In the ever-changing news media industry, publishers are constantly trying to stay ahead of the curve on emerging technology, trends and best practices. Nonprofit news outlets, particularly, voice a desire for more knowledge and data-sharing about journalism partnerships.
Why it Matters:
Partnership journalism is a broad umbrella term for two news organizations that partner together to share data or best practices, to promote events or issue awareness, and for collaborative syndication or co-publishing. The latter is of growing interest to nonprofit media.
The nonprofit world, in general, adopts a heavy use of collaboration and partnership models to achieve their missions. For nonprofit news outlets, this collaboration within their journalistic endeavors are highly valued and can lead to more robust reporting. Recently, the Shorenstein Center surveyed eight nonprofit news organizations about the use of partnerships in their work, in an effort to create a baseline for comparison.
The results were classified into two models:
- Collaboration: Projects between at least two organizations that work together on the media. These partnerships can boost reporting and publishing chops with data, reach, and design help.
- Syndication: Where one organizations offers its content for reprint by another organization. This can allow a newsroom can reach a larger audience, extending brand awareness and fulfilling their mission of informing the public.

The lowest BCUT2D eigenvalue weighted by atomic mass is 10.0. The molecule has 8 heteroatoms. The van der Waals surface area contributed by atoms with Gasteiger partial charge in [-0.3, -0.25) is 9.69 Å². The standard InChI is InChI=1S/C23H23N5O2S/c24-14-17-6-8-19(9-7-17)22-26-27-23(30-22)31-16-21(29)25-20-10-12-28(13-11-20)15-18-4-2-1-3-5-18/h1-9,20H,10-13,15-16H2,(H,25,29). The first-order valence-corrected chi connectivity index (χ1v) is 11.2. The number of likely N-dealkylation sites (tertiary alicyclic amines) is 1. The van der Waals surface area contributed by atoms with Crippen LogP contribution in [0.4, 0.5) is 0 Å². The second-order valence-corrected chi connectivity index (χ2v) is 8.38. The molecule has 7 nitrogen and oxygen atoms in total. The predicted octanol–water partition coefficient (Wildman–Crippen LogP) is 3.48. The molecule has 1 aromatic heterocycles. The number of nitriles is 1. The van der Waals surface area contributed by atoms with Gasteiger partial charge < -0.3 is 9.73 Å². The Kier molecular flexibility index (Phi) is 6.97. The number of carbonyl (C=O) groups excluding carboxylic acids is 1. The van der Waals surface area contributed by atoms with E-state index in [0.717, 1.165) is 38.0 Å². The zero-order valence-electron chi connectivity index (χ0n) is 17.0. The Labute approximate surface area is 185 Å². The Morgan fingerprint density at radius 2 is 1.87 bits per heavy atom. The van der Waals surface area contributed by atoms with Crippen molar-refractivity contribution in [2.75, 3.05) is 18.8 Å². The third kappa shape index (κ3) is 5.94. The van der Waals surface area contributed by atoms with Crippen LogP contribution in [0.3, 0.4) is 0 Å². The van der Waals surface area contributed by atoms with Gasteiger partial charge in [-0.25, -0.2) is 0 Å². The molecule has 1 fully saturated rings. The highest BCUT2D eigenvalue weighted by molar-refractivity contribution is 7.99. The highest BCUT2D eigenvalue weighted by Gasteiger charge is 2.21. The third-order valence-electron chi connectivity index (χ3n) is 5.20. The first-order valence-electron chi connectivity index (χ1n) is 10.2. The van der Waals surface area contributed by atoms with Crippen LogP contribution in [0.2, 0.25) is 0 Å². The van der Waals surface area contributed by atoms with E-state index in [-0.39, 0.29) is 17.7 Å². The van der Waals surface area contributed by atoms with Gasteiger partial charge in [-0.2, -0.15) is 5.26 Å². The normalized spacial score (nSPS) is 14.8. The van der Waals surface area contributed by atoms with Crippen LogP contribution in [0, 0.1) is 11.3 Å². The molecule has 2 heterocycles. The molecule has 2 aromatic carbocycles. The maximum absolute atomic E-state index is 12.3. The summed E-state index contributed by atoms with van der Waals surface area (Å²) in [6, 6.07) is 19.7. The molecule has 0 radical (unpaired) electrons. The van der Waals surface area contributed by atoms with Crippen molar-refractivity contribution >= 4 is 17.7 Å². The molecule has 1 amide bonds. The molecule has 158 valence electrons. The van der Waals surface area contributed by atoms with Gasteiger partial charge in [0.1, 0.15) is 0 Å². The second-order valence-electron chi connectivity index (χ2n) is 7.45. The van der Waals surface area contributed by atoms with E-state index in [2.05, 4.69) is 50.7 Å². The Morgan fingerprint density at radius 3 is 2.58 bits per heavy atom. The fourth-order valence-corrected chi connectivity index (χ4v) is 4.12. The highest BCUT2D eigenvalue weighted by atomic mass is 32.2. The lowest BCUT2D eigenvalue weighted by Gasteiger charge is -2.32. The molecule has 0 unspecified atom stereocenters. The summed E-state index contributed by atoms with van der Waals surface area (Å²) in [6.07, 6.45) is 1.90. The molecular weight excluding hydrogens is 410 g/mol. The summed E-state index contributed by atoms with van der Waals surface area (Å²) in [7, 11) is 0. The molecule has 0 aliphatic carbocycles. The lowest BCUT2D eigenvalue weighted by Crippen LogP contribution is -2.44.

Five of the eight newsrooms in The Shorenstein study preferred collaboration to syndication, viewing them as a way to extract the most possible value from their small, investigative teams. Seven of the eight newsrooms rated such partnerships with the highest importance for their long-term strategy.
Some of the findings from these newsrooms include:
- The Marshall Project: This nonprofit news organization covering the U.S. criminal justice system has co-published with more than 110 different outlets, and aims to partner for almost all of its media. It mainly seeks out high-profile, legacy institutions that can draw a large, national audience to its investigative features; though sometimes, a regional newspaper is more strategic.
- Center for Public Integrity: This independent, investigative organization covers money in politics, the environment, national security, immigration, workers rights and finance. It does not publish daily, and reports that though it is a modest publisher, it’s growing. They look to partnerships to gain the eyeballs and clout from a mainstream partner, which is important to both their readers and funders.
- The Texas Tribune: This nonpartisan outlet covering public policy, politics, government and statewide issues reported that such partnerships are “baked into” the culture of the company. Distribution partners grab Tribune stories about other Texas cities, freeing their journalists to cover local stories. The Texas Tribune has steadily increased its number of collaborative partnerships, from 18 in 2016, to 23 in 2017, to 35 in 2018.
When it comes to monetizing, Shorenstein saw some sticky issues. Most of the outlets said that they do not charge for content produced for syndication or collaboration, although there are indications that this may shift as the practice grows. Besides lack of monetization, the outlets surveyed also cited the burden of logistics and shared readership data as challenges in such partnerships.
The Bottom Line:
Audience reach is key in most of these nonprofit news partnerships, with the main aim being to expand brand awareness for their niche issues such as education, the criminal justice system and gun violence. As such partnerships have increased in importance and prominence, The Shorenstein Center has noticed a trend of the word “partnerships” being used in job titles, such as director of media relations and partnerships, and senior director of partnerships.